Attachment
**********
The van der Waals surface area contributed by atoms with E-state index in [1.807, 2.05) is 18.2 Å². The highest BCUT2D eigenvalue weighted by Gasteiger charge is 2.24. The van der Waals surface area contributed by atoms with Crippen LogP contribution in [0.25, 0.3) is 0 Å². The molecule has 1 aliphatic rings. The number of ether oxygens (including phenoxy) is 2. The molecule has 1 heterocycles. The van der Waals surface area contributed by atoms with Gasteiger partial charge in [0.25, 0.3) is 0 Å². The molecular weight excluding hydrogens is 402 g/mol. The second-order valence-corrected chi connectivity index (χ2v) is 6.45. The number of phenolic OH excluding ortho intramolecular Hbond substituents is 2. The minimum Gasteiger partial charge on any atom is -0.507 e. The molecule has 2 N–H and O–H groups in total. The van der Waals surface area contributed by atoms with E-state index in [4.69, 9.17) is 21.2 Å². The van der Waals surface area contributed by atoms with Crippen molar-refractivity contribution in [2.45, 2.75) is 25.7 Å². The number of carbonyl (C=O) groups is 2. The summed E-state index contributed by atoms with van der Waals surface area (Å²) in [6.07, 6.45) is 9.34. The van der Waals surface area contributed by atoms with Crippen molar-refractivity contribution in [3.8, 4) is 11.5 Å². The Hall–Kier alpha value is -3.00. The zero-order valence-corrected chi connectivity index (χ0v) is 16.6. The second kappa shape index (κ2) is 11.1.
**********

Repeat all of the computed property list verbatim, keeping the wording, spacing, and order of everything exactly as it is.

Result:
The van der Waals surface area contributed by atoms with E-state index in [1.807, 2.05) is 18.2 Å². The highest BCUT2D eigenvalue weighted by Gasteiger charge is 2.24. The van der Waals surface area contributed by atoms with Crippen LogP contribution in [0.25, 0.3) is 0 Å². The molecule has 1 aliphatic rings. The number of ether oxygens (including phenoxy) is 2. The molecule has 1 heterocycles. The van der Waals surface area contributed by atoms with Gasteiger partial charge in [0.25, 0.3) is 0 Å². The molecular weight excluding hydrogens is 402 g/mol. The second-order valence-corrected chi connectivity index (χ2v) is 6.45. The number of phenolic OH excluding ortho intramolecular Hbond substituents is 2. The minimum Gasteiger partial charge on any atom is -0.507 e. The molecule has 2 N–H and O–H groups in total. The van der Waals surface area contributed by atoms with E-state index in [4.69, 9.17) is 21.2 Å². The van der Waals surface area contributed by atoms with Crippen molar-refractivity contribution in [2.45, 2.75) is 25.7 Å². The number of carbonyl (C=O) groups is 2. The summed E-state index contributed by atoms with van der Waals surface area (Å²) in [6.07, 6.45) is 9.34. The van der Waals surface area contributed by atoms with Crippen molar-refractivity contribution in [3.8, 4) is 11.5 Å². The Hall–Kier alpha value is -3.00. The zero-order valence-corrected chi connectivity index (χ0v) is 16.6. The second kappa shape index (κ2) is 11.1.